An irredeemably abject horror that wasted bona fide genre icons fails to rustle up a scare on streaming

an-american-haunting
via Freestyle Releasing

As it should have been given their respective contributions to the genre, the driving force behind the marketing of 2005’s An American Haunting was the union of horror icons Donald Sutherland and Sissy Spacek as John and Lucy Bell.

Seeing the stars of all-time classics Don’t Look Now and Carrie paired together with the promise of supernatural chills based on purportedly true events was an opportunity that aficionados of things that go bump in the night surely couldn’t resist, or at least that was the plan until the reviews began rolling in.

an-american-haunting
via Freestyle Releasing

An American Haunting may have recouped its $14 million budget twice over and then some at the box office, but a dismal 13 percent Rotten Tomatoes score coupled with an uninspiring 35 percent user rating screams loud and clear that writer and director Courtney Solomon’s would-be chiller fell short on almost every conceivable level.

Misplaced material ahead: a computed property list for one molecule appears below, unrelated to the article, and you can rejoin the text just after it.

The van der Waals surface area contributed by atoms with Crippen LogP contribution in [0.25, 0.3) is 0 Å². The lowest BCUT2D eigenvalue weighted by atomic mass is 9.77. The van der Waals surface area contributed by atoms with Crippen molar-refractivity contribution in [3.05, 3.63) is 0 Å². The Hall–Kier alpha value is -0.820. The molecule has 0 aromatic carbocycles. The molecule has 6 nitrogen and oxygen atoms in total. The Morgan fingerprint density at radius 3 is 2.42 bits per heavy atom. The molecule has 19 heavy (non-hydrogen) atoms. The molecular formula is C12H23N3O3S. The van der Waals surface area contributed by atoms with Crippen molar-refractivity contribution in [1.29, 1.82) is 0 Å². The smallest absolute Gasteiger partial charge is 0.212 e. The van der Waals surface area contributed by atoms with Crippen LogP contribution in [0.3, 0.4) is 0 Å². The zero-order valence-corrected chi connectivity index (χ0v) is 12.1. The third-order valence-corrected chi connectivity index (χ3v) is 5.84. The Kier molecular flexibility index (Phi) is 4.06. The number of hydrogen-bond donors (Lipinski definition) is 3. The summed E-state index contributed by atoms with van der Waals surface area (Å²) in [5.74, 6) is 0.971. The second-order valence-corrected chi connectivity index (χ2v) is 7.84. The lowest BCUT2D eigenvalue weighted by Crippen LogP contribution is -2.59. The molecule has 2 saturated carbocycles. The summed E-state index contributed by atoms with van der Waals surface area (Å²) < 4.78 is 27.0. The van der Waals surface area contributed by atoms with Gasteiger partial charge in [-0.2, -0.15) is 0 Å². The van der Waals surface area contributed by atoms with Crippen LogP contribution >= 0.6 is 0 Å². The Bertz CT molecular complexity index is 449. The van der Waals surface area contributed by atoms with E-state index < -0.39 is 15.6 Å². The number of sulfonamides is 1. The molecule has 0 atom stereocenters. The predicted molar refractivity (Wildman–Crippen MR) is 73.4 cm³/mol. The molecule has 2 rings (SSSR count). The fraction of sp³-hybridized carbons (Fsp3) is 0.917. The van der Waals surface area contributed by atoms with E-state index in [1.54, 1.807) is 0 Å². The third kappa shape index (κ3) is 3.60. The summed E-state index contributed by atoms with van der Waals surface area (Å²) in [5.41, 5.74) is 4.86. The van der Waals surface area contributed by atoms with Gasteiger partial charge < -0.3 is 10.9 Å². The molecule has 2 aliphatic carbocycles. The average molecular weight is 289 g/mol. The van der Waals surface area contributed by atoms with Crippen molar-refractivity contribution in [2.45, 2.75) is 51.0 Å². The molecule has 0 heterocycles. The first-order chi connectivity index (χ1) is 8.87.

The “based on real events” shtick always tends to pique the interest, and this one was based on the sole documented case in United States history where a spirit was officially named and validated as the cause of somebody’s death. It’s a hell of a hook for a film, but it’s clear that the execution left everyone more than a little wanting.

Needless to say, though, horror remains as bulletproof as ever on streaming, with An American Haunting the latest to benefit from the vociferous desire on the part of subscribers to consume as much as they can. As per FlixPatrol, it’s apparated on the Starz global rankings this week, even if the long-awaited clash of classic titans lived, died, and rose again to disappoint.